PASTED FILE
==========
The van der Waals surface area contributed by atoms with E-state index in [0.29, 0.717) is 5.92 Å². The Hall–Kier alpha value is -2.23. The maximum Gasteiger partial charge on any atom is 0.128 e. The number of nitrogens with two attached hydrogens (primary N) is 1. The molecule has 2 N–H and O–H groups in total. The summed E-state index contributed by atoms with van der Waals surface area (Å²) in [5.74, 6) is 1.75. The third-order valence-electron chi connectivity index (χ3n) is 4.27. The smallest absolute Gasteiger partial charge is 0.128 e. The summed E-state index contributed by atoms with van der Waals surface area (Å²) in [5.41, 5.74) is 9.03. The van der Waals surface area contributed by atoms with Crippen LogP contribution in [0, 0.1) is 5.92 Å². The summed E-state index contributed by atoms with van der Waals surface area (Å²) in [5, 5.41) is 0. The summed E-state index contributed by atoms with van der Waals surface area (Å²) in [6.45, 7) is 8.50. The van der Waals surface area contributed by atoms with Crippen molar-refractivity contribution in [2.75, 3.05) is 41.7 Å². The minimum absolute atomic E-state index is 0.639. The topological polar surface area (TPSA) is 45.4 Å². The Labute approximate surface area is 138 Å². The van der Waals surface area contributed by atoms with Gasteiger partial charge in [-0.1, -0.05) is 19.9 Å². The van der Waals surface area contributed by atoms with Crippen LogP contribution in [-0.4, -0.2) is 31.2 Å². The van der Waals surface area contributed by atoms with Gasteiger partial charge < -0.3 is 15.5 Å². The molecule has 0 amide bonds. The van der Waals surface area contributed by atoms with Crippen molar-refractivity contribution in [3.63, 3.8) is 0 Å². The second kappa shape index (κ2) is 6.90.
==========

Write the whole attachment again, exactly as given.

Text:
The van der Waals surface area contributed by atoms with E-state index in [0.29, 0.717) is 5.92 Å². The Hall–Kier alpha value is -2.23. The maximum Gasteiger partial charge on any atom is 0.128 e. The number of nitrogens with two attached hydrogens (primary N) is 1. The molecule has 2 N–H and O–H groups in total. The summed E-state index contributed by atoms with van der Waals surface area (Å²) in [5.74, 6) is 1.75. The third-order valence-electron chi connectivity index (χ3n) is 4.27. The smallest absolute Gasteiger partial charge is 0.128 e. The summed E-state index contributed by atoms with van der Waals surface area (Å²) in [5.41, 5.74) is 9.03. The van der Waals surface area contributed by atoms with Crippen LogP contribution in [0, 0.1) is 5.92 Å². The summed E-state index contributed by atoms with van der Waals surface area (Å²) in [5, 5.41) is 0. The summed E-state index contributed by atoms with van der Waals surface area (Å²) in [6.45, 7) is 8.50. The van der Waals surface area contributed by atoms with Crippen molar-refractivity contribution in [2.75, 3.05) is 41.7 Å². The minimum absolute atomic E-state index is 0.639. The topological polar surface area (TPSA) is 45.4 Å². The Labute approximate surface area is 138 Å². The van der Waals surface area contributed by atoms with Gasteiger partial charge in [-0.1, -0.05) is 19.9 Å². The van der Waals surface area contributed by atoms with Crippen LogP contribution in [-0.4, -0.2) is 31.2 Å². The van der Waals surface area contributed by atoms with Gasteiger partial charge < -0.3 is 15.5 Å². The molecule has 0 amide bonds. The van der Waals surface area contributed by atoms with Crippen molar-refractivity contribution in [3.63, 3.8) is 0 Å². The second kappa shape index (κ2) is 6.90.